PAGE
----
Finally, one note on Dallas crime. Dallas is a city – and like all cities, there is crime, at the root of which is poverty. Many people in Dallas live removed from this poverty – they don’t see it on a daily basis and, consciously or unconsciously, do everything possible to avoid its reality. One fact about public transit is that it is PUBLIC – open to all. I’m not suggesting DART couldn’t improve its security measures, but Glenn’s incident should also remind us that we have neighbors in desperate situations, ones that remain invisible to some.

  • Dallasite

    He said it happened last week. It was probably raining, as it did every week for the last five weeks.

    It shouldn’t matter if he wants to hitchhike, ride a bike, drive a hummer, or fly an airplane. His car was broken into in broad daylight. To my knowledge, Dallas still has the highest crime rate in the United States, and Glen was a victim of it.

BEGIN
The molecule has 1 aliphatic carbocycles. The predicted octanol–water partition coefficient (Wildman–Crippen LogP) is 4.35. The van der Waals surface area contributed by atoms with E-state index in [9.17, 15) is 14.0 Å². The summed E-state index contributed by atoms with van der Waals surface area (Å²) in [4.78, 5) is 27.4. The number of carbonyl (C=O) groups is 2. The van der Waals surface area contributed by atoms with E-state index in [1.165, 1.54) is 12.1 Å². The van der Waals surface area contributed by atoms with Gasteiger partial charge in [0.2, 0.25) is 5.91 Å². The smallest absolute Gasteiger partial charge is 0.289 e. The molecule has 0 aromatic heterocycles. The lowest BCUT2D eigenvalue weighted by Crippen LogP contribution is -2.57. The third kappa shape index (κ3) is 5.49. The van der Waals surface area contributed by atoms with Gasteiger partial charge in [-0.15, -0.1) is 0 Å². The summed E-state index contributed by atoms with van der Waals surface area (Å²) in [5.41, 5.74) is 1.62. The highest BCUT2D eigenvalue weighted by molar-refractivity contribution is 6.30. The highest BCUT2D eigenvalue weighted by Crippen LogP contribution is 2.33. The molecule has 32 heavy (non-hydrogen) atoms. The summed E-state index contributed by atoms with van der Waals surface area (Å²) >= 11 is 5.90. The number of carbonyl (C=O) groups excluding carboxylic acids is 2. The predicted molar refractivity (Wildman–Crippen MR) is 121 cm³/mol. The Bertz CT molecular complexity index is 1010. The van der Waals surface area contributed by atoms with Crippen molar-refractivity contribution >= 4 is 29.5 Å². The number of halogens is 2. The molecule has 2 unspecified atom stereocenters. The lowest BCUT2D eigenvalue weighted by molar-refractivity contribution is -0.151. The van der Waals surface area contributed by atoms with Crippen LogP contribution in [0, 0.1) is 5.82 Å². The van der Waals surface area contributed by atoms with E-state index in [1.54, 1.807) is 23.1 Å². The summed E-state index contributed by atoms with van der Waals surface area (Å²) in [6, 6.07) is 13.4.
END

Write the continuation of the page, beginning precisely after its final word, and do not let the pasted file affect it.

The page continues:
Blame the victim, really?

  • Dubious Brother

    I stopped running at White Rock Lake a couple of years ago after my car was broken into for the 5th time. It is a shame because WRL is a great place to run. The price the last time was $160 to replace the window and one hour to wait for the police to show up for the report. Forgetting about the two items that they took from my car and just talking about the window repair, if the couple that the police thought did it only broke into 2 cars a day that would be almost $117,000 in window replacements in one year. They have a special tool to pop the window with and they are gone in under 10 seconds. The mentality that this is Glenn’s fault because he parked in a public lot is absurd to the point it doesn’t deserve a response. What is sad though is if someone catches the creeps in action and takes care of business, they would probably end up in jail and not the thieves.